Even though this is an entry-level position, don’t assume that the interviewer will be lenient and understand your complete lack of industry knowledge.
Your CV will get you the interview, but your grasp of the industry knowledge will get you the job.
Make a point of digging into food industry resources such as digital magazines and food organization websites such as the Food and Drug Association, Institute of Food Science and Technology, FAO, Codex Alimentarius, ISO, and Food Business News.
Know how the company’s products and services compare to other competitors in the industry.
Also, familiarize yourself with industry regulations and current trends in the specific area you want to get into.
On company research, check out the company’s social media pages, handles, and website to get acquainted with their operations, their vision, and their core values.
I have been checking out some websites for companies that I am familiar with and I have noticed that the website can tell you so much about a company’s culture.
A company’s website might even help you come up with a few questions that you can ask your interviewers if given the chance.
For instance, you can tell them you noticed something on their website that you think needs improvement. Then go ahead and propose what you think they can do to improve it.
Any recruiter will be pleased that you care about improving their organization.
You will also come out as a proactive candidate which may give you an edge over your competition.
Also, try to research and memorize the names of the company directors, top manager and more importantly the interview panel.
People feel good when you remember their names.
2. Listen more and talk less
Listen and critically digest the questions before giving your answers.
The question may sound simple but if you don’t read between the lines, you may miss the actual intent.
If asked to list examples of xyz, just list. If asked to give a scenario, elaborate but be brief.
Don’t get carried away and give unnecessary information. Just give short and precise answers.
It is always advisable to have a few scenarios that you have written and mastered before the interview on areas such as leadership, teamwork, being proactive, and integrity.
3. Practice answering some of these questions in a mock interview
There are numerous generic interview questions on the internet.
You are not guaranteed to get the same questions but you can use them to gauge your preparedness by reciting them to a family member, a friend, or in front of the mirror.
WARNING! Do not memorize the questions. You will go blank if something you memorized is slightly twisted.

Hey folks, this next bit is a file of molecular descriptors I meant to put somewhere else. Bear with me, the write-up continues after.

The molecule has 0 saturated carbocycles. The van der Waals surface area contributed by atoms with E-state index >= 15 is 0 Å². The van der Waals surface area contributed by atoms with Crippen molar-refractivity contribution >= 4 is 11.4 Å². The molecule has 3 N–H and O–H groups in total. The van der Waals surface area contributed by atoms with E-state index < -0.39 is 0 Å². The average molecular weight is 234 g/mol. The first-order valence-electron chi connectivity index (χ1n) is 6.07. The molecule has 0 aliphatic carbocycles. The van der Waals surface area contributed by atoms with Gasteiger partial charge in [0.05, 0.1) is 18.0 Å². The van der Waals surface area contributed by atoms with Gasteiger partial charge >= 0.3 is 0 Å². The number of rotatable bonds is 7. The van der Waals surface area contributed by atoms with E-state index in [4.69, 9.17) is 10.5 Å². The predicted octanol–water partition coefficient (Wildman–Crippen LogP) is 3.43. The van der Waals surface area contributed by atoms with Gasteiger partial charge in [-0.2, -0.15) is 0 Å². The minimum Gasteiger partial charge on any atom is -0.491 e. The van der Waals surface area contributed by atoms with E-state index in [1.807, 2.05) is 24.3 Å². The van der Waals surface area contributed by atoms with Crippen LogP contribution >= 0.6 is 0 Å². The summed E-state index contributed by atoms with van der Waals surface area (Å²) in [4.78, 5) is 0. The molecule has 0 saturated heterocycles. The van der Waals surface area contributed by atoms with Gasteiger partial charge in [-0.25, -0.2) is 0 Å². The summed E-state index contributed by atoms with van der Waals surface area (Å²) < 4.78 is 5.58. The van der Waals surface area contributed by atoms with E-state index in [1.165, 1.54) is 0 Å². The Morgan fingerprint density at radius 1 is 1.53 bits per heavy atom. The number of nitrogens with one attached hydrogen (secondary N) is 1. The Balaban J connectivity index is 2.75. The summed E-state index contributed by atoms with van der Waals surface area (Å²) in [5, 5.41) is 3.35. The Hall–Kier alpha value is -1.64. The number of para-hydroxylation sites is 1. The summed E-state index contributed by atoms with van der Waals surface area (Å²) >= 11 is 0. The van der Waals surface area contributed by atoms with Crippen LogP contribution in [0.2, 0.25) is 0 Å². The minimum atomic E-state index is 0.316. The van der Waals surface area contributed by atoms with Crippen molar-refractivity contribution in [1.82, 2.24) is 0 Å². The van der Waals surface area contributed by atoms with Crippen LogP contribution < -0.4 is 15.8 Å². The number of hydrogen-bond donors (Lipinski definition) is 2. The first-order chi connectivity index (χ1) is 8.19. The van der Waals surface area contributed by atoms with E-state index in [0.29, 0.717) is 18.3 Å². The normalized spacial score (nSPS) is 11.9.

Just use them to test your confidence and delivery skills.
4. Don’t be afraid to admit you don’t know the answer
Interviewers don’t expect you to know the answers to every question they have.
They are looking at how good you can engage with others.
So don’t stress over that question you think you don’t have an answer to.
It is allowed to admit you don’t know the answer but mention your willingness to familiarize yourself with it.
You can also ask the interviewer to further elaborate the question if you think that may help.
If you want to get hints on how to go about hard questions, just watch how politicians or some industry experts answer questions on TV, radio, or podcast interviews.
5. What to do about the salary question
How much are your time, skills, and efforts worth?
Don’t pay too much attention to the salary scale on the job advert. Use it just as a guideline.
Also, food industry entry level salary scales differ depending on geographical location and even countries.
You can do some online research in your country, especially on websites such as Indeed, Glassdoor, Robert half, Manpower, etc.
Many people always say you should give a range, but personally, I prefer to do a prior calculation of taxes, expected deductions, and other expenses within my acceptable limits and give a specific figure.
This figure should be on the higher limits and let the panel know that it is open for negotiations.
This move makes you appear as someone who knows exactly what you want.
6. Questions to ask the interview panel
Avoid asking technical food science questions if the panel is represented by people from different departments.
Ask questions related to the organization’s culture and general operations.
You can easily find questions to ask by going through the company website and social media pages.
Don’t ask too many questions. 1 or 2 questions should be enough. You will ask more if you get the job.
I hope this helps with your next interview. All the best as you get your footing into the aromatic world of the food industry.